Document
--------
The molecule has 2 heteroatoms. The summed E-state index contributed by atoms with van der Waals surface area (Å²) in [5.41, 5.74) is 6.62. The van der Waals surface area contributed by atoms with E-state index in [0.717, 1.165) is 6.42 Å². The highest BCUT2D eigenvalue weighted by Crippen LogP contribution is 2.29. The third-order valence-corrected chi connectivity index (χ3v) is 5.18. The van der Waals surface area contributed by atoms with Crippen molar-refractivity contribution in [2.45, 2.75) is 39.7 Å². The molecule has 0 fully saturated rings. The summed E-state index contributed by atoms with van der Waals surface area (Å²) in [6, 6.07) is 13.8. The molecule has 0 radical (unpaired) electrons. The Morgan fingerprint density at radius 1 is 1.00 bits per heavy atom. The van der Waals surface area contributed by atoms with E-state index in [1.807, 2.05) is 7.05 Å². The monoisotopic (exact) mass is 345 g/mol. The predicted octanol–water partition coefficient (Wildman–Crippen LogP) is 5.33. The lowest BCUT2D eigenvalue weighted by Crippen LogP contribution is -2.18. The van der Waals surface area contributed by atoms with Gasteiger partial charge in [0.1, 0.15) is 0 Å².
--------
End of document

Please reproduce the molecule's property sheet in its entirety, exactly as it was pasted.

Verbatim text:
The molecule has 2 heteroatoms. The summed E-state index contributed by atoms with van der Waals surface area (Å²) in [5.41, 5.74) is 6.62. The van der Waals surface area contributed by atoms with E-state index in [0.717, 1.165) is 6.42 Å². The highest BCUT2D eigenvalue weighted by Crippen LogP contribution is 2.29. The third-order valence-corrected chi connectivity index (χ3v) is 5.18. The van der Waals surface area contributed by atoms with Crippen molar-refractivity contribution in [2.45, 2.75) is 39.7 Å². The molecule has 0 fully saturated rings. The summed E-state index contributed by atoms with van der Waals surface area (Å²) in [6, 6.07) is 13.8. The molecule has 0 radical (unpaired) electrons. The Morgan fingerprint density at radius 1 is 1.00 bits per heavy atom. The van der Waals surface area contributed by atoms with E-state index in [1.807, 2.05) is 7.05 Å². The monoisotopic (exact) mass is 345 g/mol. The predicted octanol–water partition coefficient (Wildman–Crippen LogP) is 5.33. The lowest BCUT2D eigenvalue weighted by Crippen LogP contribution is -2.18. The van der Waals surface area contributed by atoms with Gasteiger partial charge in [0.1, 0.15) is 0 Å².